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Final Answers
© 2000-2005 Gérard P. Michon, Ph.D.

The Solar System

Man's most valuable trait is a judicious sense of what not to believe.
 Euripides (c.480-406 BC)

Related articles on this site:

  • Kepler's Third Law: The relation between orbital period and orbit size.
  • Nemesis: A distant companion to the Sun could explain extinction periodicity.
  • Cosmology 101: Basic concepts for studying the physical Universe as a whole.

Related Links (Outside this Site)

Views of the Solar System  by Calvin J. Hamilton
The Sun (Sol)  at  nineplanets.org  by Bill Arnett

The Solar System

Mark Neumeyer  (2004-11-18; email)   Solar Radiation and Solar Mass
Since the Sun gives off energy, wouldn't its mass decrease?

The Sun's mass does decrease, not only because it gives off energy, but also because it gives off some matter particles (Solar wind) at an initial speed that's sometimes sufficient to let them escape the Solar System.  As a result, the planets are slowly drifting outward.  Let's quantify this:

First, let's dispose of the  Solar wind  issue...  The escape velocity near the surface of the Sun can be computed to be about 600 km/s.  Well, the so-called "fast" Solar wind emanates from the polar regions of the Sun faster than that (at about 800 km/s) and is thus eventually lost to interstellar space.  On the other hand, what's called "slow" Solar wind emanates from the equatorial region at a speed (around 300 km/s) which doesn't allow it to escape the Solar system  (the Sun's gravitation eventually pulls the stuff back in, after a fairly long journey).  All told, the mass of the Solar wind that does escape has been estimated to be at most a few million tons per year.  The Sun loses this much through light and other electromagnetic radiation in just a couple of seconds  (there are over 30 million seconds in a year).  In other words the Sun loses about 10 million times less mass through Solar wind than it does via regular radiation, as discussed next...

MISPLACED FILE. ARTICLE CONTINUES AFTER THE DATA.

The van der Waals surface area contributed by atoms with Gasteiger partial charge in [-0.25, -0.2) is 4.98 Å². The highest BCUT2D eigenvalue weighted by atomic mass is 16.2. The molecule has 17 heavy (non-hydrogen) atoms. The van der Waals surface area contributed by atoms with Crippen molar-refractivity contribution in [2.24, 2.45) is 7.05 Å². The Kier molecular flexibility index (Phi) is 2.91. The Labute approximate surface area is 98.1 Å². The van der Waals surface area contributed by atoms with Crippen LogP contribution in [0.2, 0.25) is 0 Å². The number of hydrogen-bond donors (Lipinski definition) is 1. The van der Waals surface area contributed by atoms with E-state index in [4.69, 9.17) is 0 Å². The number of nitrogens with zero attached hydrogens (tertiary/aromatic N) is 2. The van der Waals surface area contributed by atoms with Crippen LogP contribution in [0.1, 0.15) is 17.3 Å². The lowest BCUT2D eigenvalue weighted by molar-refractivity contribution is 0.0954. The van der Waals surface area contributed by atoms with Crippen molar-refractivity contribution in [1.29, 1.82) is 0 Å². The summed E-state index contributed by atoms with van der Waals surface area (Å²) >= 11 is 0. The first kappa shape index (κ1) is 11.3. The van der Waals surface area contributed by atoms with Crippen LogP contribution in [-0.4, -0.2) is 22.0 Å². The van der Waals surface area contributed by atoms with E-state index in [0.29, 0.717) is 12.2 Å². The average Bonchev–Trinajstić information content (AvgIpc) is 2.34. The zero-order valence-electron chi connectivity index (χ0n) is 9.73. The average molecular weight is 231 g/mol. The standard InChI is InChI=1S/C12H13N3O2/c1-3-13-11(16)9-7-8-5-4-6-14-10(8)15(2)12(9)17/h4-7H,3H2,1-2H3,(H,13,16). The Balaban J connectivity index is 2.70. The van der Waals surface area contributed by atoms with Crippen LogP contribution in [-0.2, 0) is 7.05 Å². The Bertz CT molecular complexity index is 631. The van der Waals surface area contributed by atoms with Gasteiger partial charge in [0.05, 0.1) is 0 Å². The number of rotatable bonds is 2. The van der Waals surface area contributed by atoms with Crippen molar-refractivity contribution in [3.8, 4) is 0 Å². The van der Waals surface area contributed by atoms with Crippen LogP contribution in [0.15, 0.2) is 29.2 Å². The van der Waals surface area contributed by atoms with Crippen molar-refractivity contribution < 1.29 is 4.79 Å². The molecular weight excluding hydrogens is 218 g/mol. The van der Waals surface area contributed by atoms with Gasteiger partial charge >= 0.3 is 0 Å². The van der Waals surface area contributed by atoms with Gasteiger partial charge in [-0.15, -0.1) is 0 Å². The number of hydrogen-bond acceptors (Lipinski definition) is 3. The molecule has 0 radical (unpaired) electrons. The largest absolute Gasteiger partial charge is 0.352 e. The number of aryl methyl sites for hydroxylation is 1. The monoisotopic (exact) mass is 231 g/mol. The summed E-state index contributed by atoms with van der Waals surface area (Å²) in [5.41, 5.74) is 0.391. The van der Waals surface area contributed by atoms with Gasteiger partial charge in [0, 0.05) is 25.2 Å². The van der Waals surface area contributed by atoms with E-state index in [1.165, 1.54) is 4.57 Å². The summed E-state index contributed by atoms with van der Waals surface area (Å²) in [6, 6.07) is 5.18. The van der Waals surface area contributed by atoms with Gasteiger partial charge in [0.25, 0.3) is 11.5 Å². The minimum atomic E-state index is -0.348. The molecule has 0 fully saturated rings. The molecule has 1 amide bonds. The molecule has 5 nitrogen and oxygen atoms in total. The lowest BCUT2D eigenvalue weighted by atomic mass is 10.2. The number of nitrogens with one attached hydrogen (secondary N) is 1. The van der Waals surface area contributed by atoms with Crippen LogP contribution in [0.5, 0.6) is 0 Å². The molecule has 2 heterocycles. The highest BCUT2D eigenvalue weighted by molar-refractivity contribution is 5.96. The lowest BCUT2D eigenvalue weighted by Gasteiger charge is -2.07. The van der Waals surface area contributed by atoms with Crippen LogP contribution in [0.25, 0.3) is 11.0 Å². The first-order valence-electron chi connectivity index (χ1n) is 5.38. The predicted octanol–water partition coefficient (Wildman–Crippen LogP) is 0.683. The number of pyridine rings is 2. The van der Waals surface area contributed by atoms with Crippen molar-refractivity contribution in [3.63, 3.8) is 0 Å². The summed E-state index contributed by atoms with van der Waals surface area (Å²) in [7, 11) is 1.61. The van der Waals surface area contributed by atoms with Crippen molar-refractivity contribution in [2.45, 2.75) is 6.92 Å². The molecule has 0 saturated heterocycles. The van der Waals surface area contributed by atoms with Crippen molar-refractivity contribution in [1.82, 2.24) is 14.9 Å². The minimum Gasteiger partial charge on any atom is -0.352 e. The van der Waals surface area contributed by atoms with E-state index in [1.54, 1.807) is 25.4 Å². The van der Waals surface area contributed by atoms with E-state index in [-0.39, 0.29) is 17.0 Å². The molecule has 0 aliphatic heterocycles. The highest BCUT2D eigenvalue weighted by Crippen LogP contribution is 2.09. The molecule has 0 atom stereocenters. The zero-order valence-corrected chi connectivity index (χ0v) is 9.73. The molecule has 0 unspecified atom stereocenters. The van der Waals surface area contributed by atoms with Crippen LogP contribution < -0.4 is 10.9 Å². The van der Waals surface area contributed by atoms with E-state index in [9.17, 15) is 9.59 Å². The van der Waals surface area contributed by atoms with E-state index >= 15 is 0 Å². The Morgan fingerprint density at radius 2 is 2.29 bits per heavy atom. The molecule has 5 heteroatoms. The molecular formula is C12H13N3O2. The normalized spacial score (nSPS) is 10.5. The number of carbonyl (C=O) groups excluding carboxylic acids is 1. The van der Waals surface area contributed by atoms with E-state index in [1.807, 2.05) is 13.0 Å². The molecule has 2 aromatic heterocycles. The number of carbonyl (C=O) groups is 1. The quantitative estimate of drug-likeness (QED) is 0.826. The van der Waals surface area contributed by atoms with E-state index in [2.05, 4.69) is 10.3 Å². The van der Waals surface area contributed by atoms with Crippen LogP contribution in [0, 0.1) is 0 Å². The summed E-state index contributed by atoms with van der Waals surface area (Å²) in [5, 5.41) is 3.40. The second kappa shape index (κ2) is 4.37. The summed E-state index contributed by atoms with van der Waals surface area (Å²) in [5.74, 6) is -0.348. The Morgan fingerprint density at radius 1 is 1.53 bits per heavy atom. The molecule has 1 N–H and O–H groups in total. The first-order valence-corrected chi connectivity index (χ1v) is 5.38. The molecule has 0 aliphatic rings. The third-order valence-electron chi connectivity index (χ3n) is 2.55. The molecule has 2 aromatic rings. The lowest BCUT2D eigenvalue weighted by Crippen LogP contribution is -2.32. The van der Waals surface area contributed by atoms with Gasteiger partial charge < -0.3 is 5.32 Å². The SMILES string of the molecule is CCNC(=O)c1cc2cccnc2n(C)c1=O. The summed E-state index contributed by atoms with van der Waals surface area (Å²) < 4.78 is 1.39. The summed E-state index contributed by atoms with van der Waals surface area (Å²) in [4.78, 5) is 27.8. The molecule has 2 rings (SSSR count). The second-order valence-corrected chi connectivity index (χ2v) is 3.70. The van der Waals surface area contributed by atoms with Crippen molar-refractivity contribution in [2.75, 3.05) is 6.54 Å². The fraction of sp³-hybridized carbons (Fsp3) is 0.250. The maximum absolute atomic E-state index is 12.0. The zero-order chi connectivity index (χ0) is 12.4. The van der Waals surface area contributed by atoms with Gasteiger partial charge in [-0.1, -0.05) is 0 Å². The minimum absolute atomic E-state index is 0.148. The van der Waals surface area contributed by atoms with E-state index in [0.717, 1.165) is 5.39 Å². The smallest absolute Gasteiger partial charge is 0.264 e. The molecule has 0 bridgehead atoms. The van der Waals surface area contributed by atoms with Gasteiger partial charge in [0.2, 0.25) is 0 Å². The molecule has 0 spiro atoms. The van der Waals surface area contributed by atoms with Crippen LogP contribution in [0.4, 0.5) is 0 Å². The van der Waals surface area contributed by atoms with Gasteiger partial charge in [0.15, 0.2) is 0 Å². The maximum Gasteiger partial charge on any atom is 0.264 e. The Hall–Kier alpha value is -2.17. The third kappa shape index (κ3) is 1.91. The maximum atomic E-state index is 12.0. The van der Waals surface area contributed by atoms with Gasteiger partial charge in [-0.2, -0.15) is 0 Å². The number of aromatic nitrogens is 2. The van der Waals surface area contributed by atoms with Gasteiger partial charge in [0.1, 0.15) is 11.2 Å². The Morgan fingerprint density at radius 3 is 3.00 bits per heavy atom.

The total bolometric power of the Sun is about  3.826 1026 W.  In terms of lost mass, this translates into about  4.257 109 kg/s.  (over 4 million metric ton(ne)s per second).  In one year (31557600 seconds), that's about  1.3434 1017 kg,  which is still minuscule compared to the entire mass of the Sun itself (about 1.989 1030 kg).  It takes about 15 million years for the Sun to lose one millionth of its mass in the form of radiation.  Assuming that the power output of the Sun has been constant ever since its formation 4550 000 000 years ago (which is not quite so) the Sun has thus lost to radiation about 0.03% of its original mass.

The fusion of hydrogen into helium converts about 0.7% of mass into energy.  For a star like the Sun, an opaque layer exists which slows down radiation emanating from the core.  The regime in which such a star settles imposes a "nuclear time scale" allowing only 10% of its hydrogen to be consumed over the star's lifetime  (hydrogen makes up roughly 75% of the initial mass).  The above thus indicates that the Sun has already burned about half of what its current regime allows.

This and other effects concerning the so-called decay of planetary orbits have been incorporated into our long-term mathematical models of the Solar system.

There are other more dramatic evolutions of astronomical motions:  For example, we have biological evidence that the lunar month was only 9 days long 420 million years ago (instead of about 29.5 days today).  Each of these ancient days was itself about 12% shorter than a modern day.

(2004-11-04)   The Titius-Bode Law
An empirical formula for the Solar distribution of planetary distances.

d(n)  =  0.4 + 0.3´2n     for  n = , 0, 1, 2, (3), 4, 5, 6 ...